By Lori Burnshire
Each day at 3:10, Peytn would emerge from the front doors of the middle school with a smile on his face and something to fidget with in his hand. And, each day he would find me standing under the large tree to meet him. From there we would walk together along the row of buses rapidly filling with students. The roar of the bus engines was overwhelming. Yet, still smiling, Peytn would use his thumbs to gently push the underside of each earlobe until the lobes covered the openings to his ears as we walked on.
It was usual to hear an occasional “Hi Peytn” or “See you tomorrow Peytn” from students on the bus. However, on this day I noticed an arm, stretching out of the very back window on the very last bus and frantically waving a white envelope. As we get closer a girl’s voice yells out over the hum of the engine “Peytn! Peytn! Here, it’s an invitation to my birthday party, I hope you can come!” Without missing a beat, Peytn slid his thumb from his ear, raising his shoulder to takes its place and retrieved the envelope.
As we settle in the car and Peytn opens his invitation, I can’t help but reflect on his school experience. Even before Peytn started preschool, our family knew we wanted him to be included with all kids. We felt strongly about the benefits of inclusion but mostly we felt it’s what was right for Peytn. Despite our best efforts, our preschool and elementary road to inclusion had a number of speed bumps. It was a good lesson in what worked and what didn’t work. By the time middle school rolled around it seemed we had finally found that winning combination for inclusion; a dedicated team of teachers, para’s and related service staff; a school principal who had high expectations for all students; and a circle of middle school friends who welcomed Peytn in school and extracurricular activities. At home we hoped to enhance that experience by continuing to include Peytn in family and community activities. Whether it was cheering for his brother at a baseball game, shopping at the local grocery store, or getting to know the neighbors during evening walks through the neighborhood, we encouraged Peytn’s participation whenever possible. It wasn’t long before folks in the community began to know Peytn by name. It also wasn’t long before we noticed marked improvements in Peytn’s social, behavioral and academic skills.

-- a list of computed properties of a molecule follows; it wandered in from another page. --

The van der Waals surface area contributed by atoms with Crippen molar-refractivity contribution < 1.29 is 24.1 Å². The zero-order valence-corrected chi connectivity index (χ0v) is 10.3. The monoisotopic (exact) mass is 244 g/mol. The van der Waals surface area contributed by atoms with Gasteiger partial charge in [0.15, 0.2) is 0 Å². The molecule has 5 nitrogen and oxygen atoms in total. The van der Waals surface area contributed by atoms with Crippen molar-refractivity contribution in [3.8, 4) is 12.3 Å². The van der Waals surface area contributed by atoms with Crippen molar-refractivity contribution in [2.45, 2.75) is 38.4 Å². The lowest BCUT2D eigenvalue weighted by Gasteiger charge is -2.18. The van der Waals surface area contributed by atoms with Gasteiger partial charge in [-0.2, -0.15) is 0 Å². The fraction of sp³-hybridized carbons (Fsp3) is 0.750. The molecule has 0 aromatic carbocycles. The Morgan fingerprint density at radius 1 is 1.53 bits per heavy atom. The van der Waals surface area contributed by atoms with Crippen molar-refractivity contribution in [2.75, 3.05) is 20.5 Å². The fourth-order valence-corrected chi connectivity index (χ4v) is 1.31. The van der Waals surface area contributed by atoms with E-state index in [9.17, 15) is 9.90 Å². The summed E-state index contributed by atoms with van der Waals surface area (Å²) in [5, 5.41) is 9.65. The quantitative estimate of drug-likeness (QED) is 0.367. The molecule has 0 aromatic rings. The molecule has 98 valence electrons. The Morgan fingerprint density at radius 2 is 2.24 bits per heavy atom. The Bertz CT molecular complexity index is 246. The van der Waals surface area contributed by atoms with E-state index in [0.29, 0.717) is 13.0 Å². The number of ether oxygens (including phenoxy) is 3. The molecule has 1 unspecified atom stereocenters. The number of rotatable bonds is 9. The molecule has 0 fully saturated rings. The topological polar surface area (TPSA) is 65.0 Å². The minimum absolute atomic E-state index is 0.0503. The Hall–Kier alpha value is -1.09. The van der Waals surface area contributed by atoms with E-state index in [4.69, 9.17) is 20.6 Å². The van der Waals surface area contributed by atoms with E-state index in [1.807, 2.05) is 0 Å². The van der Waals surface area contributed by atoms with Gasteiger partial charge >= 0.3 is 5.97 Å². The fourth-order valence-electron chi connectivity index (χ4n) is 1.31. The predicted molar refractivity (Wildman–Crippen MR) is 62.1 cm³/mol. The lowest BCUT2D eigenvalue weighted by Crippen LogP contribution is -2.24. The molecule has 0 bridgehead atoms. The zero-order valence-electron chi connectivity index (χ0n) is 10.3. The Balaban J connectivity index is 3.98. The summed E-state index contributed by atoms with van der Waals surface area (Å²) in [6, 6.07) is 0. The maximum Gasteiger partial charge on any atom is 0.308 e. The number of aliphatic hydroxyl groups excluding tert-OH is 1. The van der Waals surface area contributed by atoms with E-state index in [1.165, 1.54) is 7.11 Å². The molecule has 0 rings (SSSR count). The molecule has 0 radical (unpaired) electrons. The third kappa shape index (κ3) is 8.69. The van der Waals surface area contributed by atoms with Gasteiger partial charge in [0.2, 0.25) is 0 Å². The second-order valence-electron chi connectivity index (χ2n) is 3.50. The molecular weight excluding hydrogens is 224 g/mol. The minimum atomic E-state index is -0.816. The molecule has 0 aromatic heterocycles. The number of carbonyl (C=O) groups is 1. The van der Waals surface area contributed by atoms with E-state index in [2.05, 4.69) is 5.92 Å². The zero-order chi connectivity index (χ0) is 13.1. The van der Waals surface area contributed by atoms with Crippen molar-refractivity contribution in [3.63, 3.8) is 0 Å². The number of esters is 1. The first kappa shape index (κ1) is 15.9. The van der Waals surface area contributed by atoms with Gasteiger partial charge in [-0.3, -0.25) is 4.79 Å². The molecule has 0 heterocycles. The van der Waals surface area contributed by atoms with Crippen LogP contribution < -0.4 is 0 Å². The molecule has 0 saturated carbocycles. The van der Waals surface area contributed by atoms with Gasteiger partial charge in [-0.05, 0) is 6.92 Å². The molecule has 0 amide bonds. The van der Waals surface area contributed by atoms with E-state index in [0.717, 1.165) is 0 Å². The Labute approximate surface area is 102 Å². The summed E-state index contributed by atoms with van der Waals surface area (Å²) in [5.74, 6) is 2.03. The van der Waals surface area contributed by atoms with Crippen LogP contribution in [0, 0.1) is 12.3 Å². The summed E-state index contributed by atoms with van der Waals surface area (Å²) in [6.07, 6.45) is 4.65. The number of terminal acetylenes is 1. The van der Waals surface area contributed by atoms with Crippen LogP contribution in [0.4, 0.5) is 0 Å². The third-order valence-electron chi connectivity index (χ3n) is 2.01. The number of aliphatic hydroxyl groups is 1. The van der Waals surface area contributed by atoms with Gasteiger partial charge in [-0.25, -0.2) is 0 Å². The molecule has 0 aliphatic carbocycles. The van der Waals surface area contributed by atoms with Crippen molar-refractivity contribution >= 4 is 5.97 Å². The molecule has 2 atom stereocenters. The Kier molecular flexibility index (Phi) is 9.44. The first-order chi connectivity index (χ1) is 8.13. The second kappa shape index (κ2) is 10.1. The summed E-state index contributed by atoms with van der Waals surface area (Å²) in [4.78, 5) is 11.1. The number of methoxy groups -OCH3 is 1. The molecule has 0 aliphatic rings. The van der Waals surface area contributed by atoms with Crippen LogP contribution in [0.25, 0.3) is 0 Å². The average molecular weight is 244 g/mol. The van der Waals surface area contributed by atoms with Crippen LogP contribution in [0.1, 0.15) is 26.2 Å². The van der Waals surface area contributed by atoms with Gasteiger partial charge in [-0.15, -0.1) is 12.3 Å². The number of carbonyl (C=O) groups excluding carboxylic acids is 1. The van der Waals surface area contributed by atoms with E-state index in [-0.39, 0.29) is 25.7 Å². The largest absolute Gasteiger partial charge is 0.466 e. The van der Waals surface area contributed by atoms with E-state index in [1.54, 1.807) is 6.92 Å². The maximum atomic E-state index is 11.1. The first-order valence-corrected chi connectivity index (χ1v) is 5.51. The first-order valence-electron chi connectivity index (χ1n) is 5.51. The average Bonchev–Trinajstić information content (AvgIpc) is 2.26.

Peytn is now a junior in high school where his inclusionary education continues. He continually surprises so many with his abilities. He has demonstrated talents which may have remained hidden had he not had an opportunity to be included in regular classes. He recently received an award for a self portrait painted in art class. During his sophomore year, in computer class, he developed an autism awareness presentation which played on the school’s big screen TV during National Autism Awareness Month. All created while learning side by side with his typical peers. The next exciting event on the high school horizon is planning for prom!
As we plan for Peytn’s future after high school we celebrate the benefits of his inclusion more than ever. Together, school, home and community have helped prepare Peytn for his journey into adulthood, along side everyone else, right where he belongs.